My little flat is starting to feel like home. I’m buying stuff to ‘put in it’ – something I never did with the house I owned. Writery people abound in London and are always up for wine. I have the Keynes to escape to if I want quiet. The world seems warm. I’m smiling a lot.

I woke up yesterday and I realised that although I’ll always be prone to a little bit of darkness and fear, those things can’t be helped, and actually – all things considered I’m tentatively feeling happy. What a rare thing to feel in this age of DEMAND and WANT. It’s a quiet feeling, happiness. A gentle thing. Butterfly wings against the beat of your heart. In the rush of life, you can almost not notice it’s there until it’s gone again.

I have sugar paper on my tongue. I’m going to savour it.

SP x

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About sarah

Writer of supernatural and crime fiction for Gollancz in the UK. I've written six horror novels and my first thriller, A Matter of Blood, wa View all posts by sarah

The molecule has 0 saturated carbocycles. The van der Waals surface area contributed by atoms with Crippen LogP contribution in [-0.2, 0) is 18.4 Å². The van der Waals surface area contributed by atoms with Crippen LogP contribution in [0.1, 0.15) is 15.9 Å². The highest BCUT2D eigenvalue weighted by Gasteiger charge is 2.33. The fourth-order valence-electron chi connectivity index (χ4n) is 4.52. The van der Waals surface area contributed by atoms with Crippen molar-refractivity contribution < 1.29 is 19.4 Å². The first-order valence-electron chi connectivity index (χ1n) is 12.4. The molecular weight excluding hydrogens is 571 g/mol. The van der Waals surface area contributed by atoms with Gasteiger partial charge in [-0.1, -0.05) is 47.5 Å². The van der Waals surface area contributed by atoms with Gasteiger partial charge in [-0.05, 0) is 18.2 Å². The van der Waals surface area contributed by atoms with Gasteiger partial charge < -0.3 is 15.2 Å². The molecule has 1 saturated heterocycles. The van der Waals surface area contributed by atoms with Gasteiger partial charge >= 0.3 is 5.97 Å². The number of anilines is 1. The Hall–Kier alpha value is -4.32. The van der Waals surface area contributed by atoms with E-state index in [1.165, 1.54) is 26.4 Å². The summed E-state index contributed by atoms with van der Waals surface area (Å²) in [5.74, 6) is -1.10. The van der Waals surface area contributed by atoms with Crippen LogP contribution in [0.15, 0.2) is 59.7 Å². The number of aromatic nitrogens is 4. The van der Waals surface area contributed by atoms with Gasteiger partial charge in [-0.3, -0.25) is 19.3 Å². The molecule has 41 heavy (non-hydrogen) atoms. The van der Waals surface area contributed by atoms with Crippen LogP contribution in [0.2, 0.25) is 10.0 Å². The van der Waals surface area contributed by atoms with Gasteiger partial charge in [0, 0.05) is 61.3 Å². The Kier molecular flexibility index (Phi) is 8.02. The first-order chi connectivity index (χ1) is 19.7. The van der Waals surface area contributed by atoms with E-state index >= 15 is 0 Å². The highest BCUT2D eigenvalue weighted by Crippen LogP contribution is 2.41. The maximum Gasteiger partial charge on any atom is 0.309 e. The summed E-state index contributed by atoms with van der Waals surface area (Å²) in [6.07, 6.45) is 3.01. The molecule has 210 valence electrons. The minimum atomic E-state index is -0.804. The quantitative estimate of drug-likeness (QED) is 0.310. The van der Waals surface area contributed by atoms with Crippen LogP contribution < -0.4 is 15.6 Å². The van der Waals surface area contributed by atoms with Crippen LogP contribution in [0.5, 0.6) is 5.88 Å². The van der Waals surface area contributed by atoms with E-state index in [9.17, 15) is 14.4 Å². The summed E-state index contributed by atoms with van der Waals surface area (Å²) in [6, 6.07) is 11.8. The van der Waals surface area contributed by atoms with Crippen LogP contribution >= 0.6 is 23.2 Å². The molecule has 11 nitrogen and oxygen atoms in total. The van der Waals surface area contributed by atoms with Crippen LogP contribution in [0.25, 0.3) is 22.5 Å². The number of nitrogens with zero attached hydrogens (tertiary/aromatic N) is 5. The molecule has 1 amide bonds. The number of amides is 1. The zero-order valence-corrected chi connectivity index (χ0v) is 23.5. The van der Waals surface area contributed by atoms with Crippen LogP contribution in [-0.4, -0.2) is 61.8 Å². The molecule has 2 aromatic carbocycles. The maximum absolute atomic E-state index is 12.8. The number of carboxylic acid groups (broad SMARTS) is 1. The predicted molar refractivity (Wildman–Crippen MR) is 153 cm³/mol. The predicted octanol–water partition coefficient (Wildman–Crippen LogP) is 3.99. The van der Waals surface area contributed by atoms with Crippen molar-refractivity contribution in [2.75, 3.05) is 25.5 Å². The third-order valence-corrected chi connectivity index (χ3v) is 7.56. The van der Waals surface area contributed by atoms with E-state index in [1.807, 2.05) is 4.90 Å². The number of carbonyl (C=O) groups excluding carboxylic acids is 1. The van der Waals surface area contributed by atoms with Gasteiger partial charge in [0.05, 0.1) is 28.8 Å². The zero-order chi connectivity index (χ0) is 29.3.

12 responses to “Sugar paper on the tongue…

  • Nicola Vincent-Abnett

    Amen to that. I like contentment in big dollops and happiness in those perfect moments of heart-thumping, adrenalin-shot madness… Then, of course, there’s the bliss of… well… bliss.

    I wouldn’t swap my life with anyone, but I do like how yours sounds right now.

  • Den

    Welcome to dirty old London town. And, if I can get all Zen on you, welcome to the perfection of each unfolding moment.

  • Kevin mcnally

    Welcome to the sugar paper club

  • Zach Ricks

    Happiness is a serious problem – Dennis Prager. (Incidentally, no matter what you think about his politics, he does an hour a week on his radio show that’s just about happiness – every Friday if you can find it)

  • Alex

    Good stuff. And (probably not news) pretty much in line with the cutting edge as far as research on the subject goes.

    Sugar paper – do you mean like the stuff flying saucers are made of that you got from the corner shop?

  • Mark Boardman

    Very cool. Enjoyed reading that. I’m very transitional at the moment, and I’m trying to make sure I transition into something that makes me happy. I have been guilty of not focusing enough on that. It is definitely in small things and moments though – not necessarily big events.